Hamburger writes, at page 88 of his manuscript:

[T]he commissioners’ rules were binding only on themselves and their assessors—that is, only on federal officers, not on the public. The 1798 tax statute specified that the commissioners’ regulations “shall be binding on each commissioner and assessor.” It added that commissioners shall present these rules as “instructions” to assessors “informing them” of their “duties.” So, these rules were at most binding instructions to subordinates, not regulations that bound the public. [footnotes omitted]

The rules to which Hamburger refers in the passage above are not the rules that are the basis for my claim that the direct tax delegated rulemaking power to bind the public. The rules that are the basis for my claim are the district-wide mass revisions of taxable values, directly determinative of landowners’ tax liabilities, that each federal board of commissioners was authorized to make under Section 22 of the Valuation and Enumeration Act of 1798—mass revisions just like the ones in Bi-Metallic that have become the field’s touchstone for rulemaking. See Valuation and Enumeration Act § 22, 1 Stat. 580, 589 (1798) (“the commissioners . . . shall have power, on consideration and examination of the abstracts to be rendered by the assessors, as aforesaid, and of the lists aforesaid, to revise, adjust and vary, the valuations of lands and dwelling-houses in any assessment district, by adding thereto, or deducting therefrom, such a rate per centum, as shall appear to be just and equitable”).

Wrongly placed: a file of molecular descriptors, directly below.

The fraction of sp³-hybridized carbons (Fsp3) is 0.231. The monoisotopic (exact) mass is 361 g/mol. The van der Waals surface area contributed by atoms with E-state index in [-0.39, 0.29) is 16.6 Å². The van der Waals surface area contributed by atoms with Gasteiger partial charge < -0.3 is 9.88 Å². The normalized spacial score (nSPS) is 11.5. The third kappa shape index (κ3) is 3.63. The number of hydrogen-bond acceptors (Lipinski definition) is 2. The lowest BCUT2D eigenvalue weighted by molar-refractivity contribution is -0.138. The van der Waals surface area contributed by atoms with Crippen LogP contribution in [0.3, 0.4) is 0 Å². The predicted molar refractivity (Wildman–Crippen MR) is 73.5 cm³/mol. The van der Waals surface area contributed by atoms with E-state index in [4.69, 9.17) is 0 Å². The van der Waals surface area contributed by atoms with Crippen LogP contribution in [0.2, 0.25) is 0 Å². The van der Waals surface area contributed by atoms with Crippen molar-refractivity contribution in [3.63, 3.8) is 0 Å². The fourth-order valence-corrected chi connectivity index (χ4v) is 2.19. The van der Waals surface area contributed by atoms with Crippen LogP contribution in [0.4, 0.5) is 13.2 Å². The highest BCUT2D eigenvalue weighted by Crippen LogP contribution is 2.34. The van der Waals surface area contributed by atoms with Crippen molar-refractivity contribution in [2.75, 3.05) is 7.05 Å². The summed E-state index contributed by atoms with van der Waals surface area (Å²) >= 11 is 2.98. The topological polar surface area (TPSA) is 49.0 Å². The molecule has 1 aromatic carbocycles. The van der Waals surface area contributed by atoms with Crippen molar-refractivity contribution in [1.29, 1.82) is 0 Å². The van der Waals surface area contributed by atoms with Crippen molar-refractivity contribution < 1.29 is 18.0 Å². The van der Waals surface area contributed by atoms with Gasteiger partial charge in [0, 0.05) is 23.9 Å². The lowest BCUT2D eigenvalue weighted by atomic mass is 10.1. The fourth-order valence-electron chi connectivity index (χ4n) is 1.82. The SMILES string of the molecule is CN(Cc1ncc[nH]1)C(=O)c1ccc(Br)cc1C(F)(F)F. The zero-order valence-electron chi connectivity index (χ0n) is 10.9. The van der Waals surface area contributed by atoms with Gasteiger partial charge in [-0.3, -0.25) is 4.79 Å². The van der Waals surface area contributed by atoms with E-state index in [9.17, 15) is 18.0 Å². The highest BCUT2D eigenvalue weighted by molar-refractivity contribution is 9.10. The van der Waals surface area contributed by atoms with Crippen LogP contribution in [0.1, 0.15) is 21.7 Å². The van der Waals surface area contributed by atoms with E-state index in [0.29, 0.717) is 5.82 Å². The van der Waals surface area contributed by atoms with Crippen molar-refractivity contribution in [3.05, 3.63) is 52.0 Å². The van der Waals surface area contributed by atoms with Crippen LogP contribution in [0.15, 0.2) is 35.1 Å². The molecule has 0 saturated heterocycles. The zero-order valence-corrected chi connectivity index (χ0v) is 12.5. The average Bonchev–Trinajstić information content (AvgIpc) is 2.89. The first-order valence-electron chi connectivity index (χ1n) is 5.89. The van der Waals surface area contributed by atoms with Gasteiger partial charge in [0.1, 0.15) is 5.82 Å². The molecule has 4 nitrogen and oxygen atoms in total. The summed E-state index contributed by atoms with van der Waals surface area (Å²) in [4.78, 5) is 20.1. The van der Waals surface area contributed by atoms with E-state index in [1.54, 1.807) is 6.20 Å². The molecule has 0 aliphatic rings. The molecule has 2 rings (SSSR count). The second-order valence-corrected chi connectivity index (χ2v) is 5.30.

By contrast, the rules to which Hamburger refers in the passage I block-quoted above are those that the boards were authorized to make under Section 8 of the Act, to govern any actions they or the frontline assessors might take to implement the Act. Section 8 said each board could “establish all such regulations, as to them, or a majority of them, shall appear suitable and necessary, for carrying this act into effect; which regulations shall be binding on each commissioner and assessor, in the performance of the duties enjoined by, or under this act; and also to frame instructions for the said assessors, informing them, and each of them, of the duties to be by them respectively performed under this act.” Valuation and Enumeration Act § 8, 1 Stat. 580, 585 (1798), quoted in my article at pp. 1333-34. Hamburger may be correct that rules promulgated under Section 8 were binding on federal officials and not directly on the public; my article does not say otherwise. But the Section 8 rules are not the basis for my claim.